Role of endothelin receptors in glaucoma
Regulation of endothelin B receptor expression in glaucomatous optic neuropathy
This study will determine if endothelin receptors produce some of the nerve damage seen in glaucoma. Understanding how endothelin receptors damage nerve cells will provide valuable information for blocking these receptors and protecting nerve cells from further damage. This could lead to development of neuroprotective drugs to effectively treat glaucoma.
Glaucoma is a neurodegenerative disease in which a select group of nerve cells in the eye undergo cell death. Increase eye pressure due to poor drainage of a fluid inside the eye is a major cause of glaucoma. Hence, most medications for glaucoma are aimed at reducing the pressure within the eye by either better drainage or reducing the rate at which fluid is formed inside the eye. This has proved to be an effective way to treat glaucoma. However, despite reducing the pressure, sometimes the nerve cells in the eye continue to die slowly. It would be very beneficial if we have additional approaches called neuroprotection (meaning: protection of nerve cells) to more effectively treat glaucoma. Scientific studies have shown that there is an increase in a protein called endothelin receptors in glaucoma patients. The proposed study will determine if endothelin receptors produce some of the nerve damage seen in glaucoma. Understanding how endothelin receptors are damaging to nerve cells, will provide valuable information to block these receptors and thereby provide protection to nerve cells in the eye from further damage. This could lead to development of neuroprotection drugs as additional treatments to effectively treat glaucoma.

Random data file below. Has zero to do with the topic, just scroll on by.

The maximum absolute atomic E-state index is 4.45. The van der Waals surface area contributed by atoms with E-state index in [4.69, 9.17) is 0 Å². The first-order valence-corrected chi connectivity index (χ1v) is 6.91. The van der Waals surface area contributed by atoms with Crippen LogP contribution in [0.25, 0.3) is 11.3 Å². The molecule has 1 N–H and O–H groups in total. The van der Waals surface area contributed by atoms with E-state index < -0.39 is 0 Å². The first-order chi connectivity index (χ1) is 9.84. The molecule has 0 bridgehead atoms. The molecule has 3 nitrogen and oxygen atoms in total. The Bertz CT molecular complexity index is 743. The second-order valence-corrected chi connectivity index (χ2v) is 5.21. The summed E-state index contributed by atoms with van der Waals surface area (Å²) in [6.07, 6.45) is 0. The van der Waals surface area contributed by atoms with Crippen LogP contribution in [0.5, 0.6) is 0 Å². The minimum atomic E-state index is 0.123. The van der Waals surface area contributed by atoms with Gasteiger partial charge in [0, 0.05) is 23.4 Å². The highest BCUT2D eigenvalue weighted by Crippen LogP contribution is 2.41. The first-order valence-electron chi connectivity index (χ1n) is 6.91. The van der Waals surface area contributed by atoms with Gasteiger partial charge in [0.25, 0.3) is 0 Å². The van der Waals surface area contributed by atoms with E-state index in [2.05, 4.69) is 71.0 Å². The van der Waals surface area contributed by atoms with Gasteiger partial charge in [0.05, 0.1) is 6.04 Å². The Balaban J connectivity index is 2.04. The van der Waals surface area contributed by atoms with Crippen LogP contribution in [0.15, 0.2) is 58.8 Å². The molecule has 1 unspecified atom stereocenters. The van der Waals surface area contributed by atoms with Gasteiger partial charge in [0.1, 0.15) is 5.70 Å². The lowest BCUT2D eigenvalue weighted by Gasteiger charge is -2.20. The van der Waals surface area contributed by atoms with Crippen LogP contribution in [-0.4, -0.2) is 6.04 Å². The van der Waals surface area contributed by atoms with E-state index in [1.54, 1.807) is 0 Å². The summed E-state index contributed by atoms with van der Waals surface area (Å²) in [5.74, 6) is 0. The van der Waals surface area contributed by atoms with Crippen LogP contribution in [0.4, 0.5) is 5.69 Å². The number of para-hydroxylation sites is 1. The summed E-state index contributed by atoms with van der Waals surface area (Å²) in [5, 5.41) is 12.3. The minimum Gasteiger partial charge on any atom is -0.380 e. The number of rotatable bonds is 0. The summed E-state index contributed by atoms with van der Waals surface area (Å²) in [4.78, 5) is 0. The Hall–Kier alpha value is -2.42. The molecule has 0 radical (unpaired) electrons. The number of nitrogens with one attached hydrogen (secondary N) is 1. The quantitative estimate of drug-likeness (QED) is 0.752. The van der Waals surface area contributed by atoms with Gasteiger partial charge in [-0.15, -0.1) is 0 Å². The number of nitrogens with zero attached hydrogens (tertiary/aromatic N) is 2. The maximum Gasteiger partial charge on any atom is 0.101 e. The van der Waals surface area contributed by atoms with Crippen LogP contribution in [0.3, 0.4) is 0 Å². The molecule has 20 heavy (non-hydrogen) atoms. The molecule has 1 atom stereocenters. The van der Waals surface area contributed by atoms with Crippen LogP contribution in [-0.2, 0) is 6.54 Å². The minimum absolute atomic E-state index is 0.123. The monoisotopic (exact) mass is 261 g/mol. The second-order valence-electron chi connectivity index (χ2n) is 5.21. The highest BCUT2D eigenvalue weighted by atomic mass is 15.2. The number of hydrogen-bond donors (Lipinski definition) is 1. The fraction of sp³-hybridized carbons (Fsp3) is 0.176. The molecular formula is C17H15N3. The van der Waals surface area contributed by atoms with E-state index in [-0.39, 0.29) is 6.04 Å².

First published on: June 10, 2008
Last modified on: April 12, 2011